WSU Spokane Medical School

The Senate Higher Education Committee held a hearing today to discuss Senate Bill 5487, which would allow WSU to operate a medical school on our campus.

UPDATE: Video from the hearing can be viewed here.

Last week, the House Higher Education Committee held its hearing on the companion bill, House Bill 1559.

Let’s recap the legislative process once again with a little help from Schoolhouse Rock, with the disclaimer that the state process is very similar to the federal process, which is featured in this video:

Senator Michael Baumgartner (R-Spokane), who is the sponsor of SB 5487, opened the hearing by introducing the bill and voicing his support. He soon turned the mic over to Senator Andy Billig (D-Spokane), who echoed Baumgartner’s support.

“This bill is about opportunity,” Billig said, while noting that allowing WSU to operate its own medical school would provide more opportunities for aspiring medical students in our state, as well as eventually provide opportunities for those in underserved areas to access the health care they need.

Currently, there are 120 publicly funded spots for medical students in the state of Washington. There are hundreds more that apply but have to leave the state to study medicine, many never to return. Establishing a WSU medical school is among the ways to address the need.

When health care companies are recruiting doctors, their options in-state are limited.

“The current status-quo is not meeting our needs,” said Dr. Michael Patmas, the CEO of Rockwood Health Systems, referring to his efforts to recruit doctors.

Dr. Francisco Velazquez, the CEO of PAML, noted that a WSU medical school is a perfect fit, given how much the Spokane area supports STEM education in its schools. But Velazquez noted that while there is great support for sciences in the K-12 education system and lots of opportunities for those looking to get into allied health care careers, the opportunities are limited for those looking to go to medical school.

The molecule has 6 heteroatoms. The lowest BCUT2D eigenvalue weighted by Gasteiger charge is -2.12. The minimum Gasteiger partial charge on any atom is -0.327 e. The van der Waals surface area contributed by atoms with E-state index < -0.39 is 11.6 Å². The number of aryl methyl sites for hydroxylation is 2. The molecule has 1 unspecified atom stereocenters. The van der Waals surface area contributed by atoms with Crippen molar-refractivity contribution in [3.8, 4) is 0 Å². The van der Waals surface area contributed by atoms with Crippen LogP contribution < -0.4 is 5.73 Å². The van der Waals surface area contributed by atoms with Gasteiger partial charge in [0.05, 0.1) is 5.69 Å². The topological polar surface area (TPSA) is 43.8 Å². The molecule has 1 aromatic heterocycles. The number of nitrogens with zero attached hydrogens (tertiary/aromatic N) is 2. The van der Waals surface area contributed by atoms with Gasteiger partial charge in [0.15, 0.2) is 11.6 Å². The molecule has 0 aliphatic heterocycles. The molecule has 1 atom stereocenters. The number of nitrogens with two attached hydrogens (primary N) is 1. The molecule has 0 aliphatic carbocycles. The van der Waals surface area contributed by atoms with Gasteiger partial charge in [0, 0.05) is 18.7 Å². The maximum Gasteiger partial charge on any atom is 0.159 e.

“We have an opportunity to enhance medical education in Washington,” he said.

Kim Pearman-Gillman, a member of the University District Board of Directors in Spokane, told the committee about how the U-District Board has made a full medical school a top priority for the U-District for many years. She also told the committee about one of her daughters who would like to go to medical school, but with just only 120 spots available, “Her likelihood of getting into medical school in Washington is very, very low.”

WSU has made it clear from the get-go that its┬ámedical school plans are not intended to compete with the University of Washington’s successful medical program. While there are details about past funding and future infrastructure allocations to be figured out by administrators, everyone can agree that┬áthere needs to be more opportunities for those Washington residents aspiring to become doctors.

WSU’s medical school model – as noted by Regent Mike Worthy during the hearing – does not call for a teaching hospital or any other capital costs. WSU’s community-based model would send students to communities all across the state for the third- and fourth-year studies. The admissions program – as noted in the hearing by Dr. Ken Roberts, the Acting Dean of the College of Medical Sciences – would actively work to recruit students from underserved communities. Physicians from rural settings are likely to go back home to practice, so reaching out to rural communities is essential for serving the underserved.

So now what?

The House Higher Education Committee is expected to take executive action on its bill this Friday, which means it’ll decide whether to move the bill along or not. In the Senate, any executive action will be taken at a later date, one that has not yet been determined.

As always, visit to learn more.